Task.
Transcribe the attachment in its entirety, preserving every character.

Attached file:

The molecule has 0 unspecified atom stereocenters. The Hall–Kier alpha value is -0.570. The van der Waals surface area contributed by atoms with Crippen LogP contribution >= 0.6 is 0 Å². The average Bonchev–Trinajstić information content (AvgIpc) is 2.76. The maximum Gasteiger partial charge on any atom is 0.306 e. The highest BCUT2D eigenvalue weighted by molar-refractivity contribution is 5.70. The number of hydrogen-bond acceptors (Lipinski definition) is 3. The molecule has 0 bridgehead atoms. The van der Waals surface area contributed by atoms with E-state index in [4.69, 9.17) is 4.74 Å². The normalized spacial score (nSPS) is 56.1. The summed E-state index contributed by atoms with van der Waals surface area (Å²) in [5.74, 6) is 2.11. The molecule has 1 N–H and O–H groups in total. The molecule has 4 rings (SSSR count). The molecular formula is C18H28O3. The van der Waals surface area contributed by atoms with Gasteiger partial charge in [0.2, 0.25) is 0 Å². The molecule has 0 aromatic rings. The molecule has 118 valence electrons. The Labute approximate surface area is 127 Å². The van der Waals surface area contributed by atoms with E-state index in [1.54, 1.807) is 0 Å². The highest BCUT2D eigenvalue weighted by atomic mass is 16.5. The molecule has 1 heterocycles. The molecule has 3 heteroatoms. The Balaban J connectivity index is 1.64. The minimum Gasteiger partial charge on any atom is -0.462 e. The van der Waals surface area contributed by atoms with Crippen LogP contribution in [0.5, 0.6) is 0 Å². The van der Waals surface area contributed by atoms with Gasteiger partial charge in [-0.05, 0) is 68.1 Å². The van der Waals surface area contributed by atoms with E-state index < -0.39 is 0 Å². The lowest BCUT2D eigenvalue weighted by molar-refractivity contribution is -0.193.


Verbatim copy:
The molecule has 0 unspecified atom stereocenters. The Hall–Kier alpha value is -0.570. The van der Waals surface area contributed by atoms with Crippen LogP contribution >= 0.6 is 0 Å². The average Bonchev–Trinajstić information content (AvgIpc) is 2.76. The maximum Gasteiger partial charge on any atom is 0.306 e. The highest BCUT2D eigenvalue weighted by molar-refractivity contribution is 5.70. The number of hydrogen-bond acceptors (Lipinski definition) is 3. The molecule has 0 bridgehead atoms. The van der Waals surface area contributed by atoms with E-state index in [4.69, 9.17) is 4.74 Å². The normalized spacial score (nSPS) is 56.1. The summed E-state index contributed by atoms with van der Waals surface area (Å²) in [5.74, 6) is 2.11. The molecule has 1 N–H and O–H groups in total. The molecule has 4 rings (SSSR count). The molecular formula is C18H28O3. The van der Waals surface area contributed by atoms with Gasteiger partial charge in [0.2, 0.25) is 0 Å². The molecule has 0 aromatic rings. The molecule has 118 valence electrons. The Labute approximate surface area is 127 Å². The van der Waals surface area contributed by atoms with E-state index in [1.54, 1.807) is 0 Å². The highest BCUT2D eigenvalue weighted by atomic mass is 16.5. The molecule has 1 heterocycles. The molecule has 3 heteroatoms. The Balaban J connectivity index is 1.64. The minimum Gasteiger partial charge on any atom is -0.462 e. The van der Waals surface area contributed by atoms with Crippen LogP contribution in [0.5, 0.6) is 0 Å². The van der Waals surface area contributed by atoms with Gasteiger partial charge in [-0.05, 0) is 68.1 Å². The van der Waals surface area contributed by atoms with E-state index < -0.39 is 0 Å². The lowest BCUT2D eigenvalue weighted by molar-refractivity contribution is -0.193.